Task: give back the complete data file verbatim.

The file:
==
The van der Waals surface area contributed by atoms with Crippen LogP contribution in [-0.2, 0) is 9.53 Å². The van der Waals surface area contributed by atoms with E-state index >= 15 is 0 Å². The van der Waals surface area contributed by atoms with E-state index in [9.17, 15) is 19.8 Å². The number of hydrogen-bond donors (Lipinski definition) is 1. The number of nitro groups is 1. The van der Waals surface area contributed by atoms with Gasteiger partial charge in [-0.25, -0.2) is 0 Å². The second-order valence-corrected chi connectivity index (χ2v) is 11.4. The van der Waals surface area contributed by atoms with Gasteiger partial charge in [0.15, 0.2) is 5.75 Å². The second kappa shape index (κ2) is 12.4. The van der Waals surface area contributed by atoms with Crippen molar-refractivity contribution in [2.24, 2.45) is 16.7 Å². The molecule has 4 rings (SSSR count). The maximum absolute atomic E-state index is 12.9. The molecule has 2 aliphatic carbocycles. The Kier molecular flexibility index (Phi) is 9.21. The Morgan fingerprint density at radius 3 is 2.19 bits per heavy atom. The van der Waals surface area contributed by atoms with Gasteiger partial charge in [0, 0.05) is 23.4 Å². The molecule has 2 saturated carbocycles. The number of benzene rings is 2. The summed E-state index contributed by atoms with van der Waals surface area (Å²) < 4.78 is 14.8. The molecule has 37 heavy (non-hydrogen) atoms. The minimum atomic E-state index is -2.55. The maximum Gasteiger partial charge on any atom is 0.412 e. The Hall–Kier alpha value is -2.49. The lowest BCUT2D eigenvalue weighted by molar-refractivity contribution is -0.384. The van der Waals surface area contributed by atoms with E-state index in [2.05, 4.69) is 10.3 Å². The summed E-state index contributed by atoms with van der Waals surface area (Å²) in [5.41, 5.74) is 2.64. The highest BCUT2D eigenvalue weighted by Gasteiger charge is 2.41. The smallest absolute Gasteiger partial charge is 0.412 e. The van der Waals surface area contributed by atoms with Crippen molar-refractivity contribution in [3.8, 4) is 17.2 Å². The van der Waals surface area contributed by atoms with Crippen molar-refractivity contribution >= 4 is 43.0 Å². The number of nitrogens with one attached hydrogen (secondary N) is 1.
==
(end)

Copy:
The van der Waals surface area contributed by atoms with Crippen LogP contribution in [-0.2, 0) is 9.53 Å². The van der Waals surface area contributed by atoms with E-state index >= 15 is 0 Å². The van der Waals surface area contributed by atoms with E-state index in [9.17, 15) is 19.8 Å². The number of hydrogen-bond donors (Lipinski definition) is 1. The number of nitro groups is 1. The van der Waals surface area contributed by atoms with Gasteiger partial charge in [-0.25, -0.2) is 0 Å². The second-order valence-corrected chi connectivity index (χ2v) is 11.4. The van der Waals surface area contributed by atoms with Gasteiger partial charge in [0.15, 0.2) is 5.75 Å². The second kappa shape index (κ2) is 12.4. The van der Waals surface area contributed by atoms with Crippen molar-refractivity contribution in [2.24, 2.45) is 16.7 Å². The molecule has 4 rings (SSSR count). The maximum absolute atomic E-state index is 12.9. The molecule has 2 aliphatic carbocycles. The Kier molecular flexibility index (Phi) is 9.21. The Morgan fingerprint density at radius 3 is 2.19 bits per heavy atom. The van der Waals surface area contributed by atoms with Gasteiger partial charge in [0, 0.05) is 23.4 Å². The molecule has 2 saturated carbocycles. The number of benzene rings is 2. The summed E-state index contributed by atoms with van der Waals surface area (Å²) < 4.78 is 14.8. The molecule has 37 heavy (non-hydrogen) atoms. The minimum atomic E-state index is -2.55. The maximum Gasteiger partial charge on any atom is 0.412 e. The Hall–Kier alpha value is -2.49. The lowest BCUT2D eigenvalue weighted by molar-refractivity contribution is -0.384. The van der Waals surface area contributed by atoms with E-state index in [2.05, 4.69) is 10.3 Å². The summed E-state index contributed by atoms with van der Waals surface area (Å²) in [5.41, 5.74) is 2.64. The highest BCUT2D eigenvalue weighted by Gasteiger charge is 2.41. The smallest absolute Gasteiger partial charge is 0.412 e. The van der Waals surface area contributed by atoms with Crippen molar-refractivity contribution in [3.8, 4) is 17.2 Å². The van der Waals surface area contributed by atoms with Crippen molar-refractivity contribution >= 4 is 43.0 Å². The number of nitrogens with one attached hydrogen (secondary N) is 1.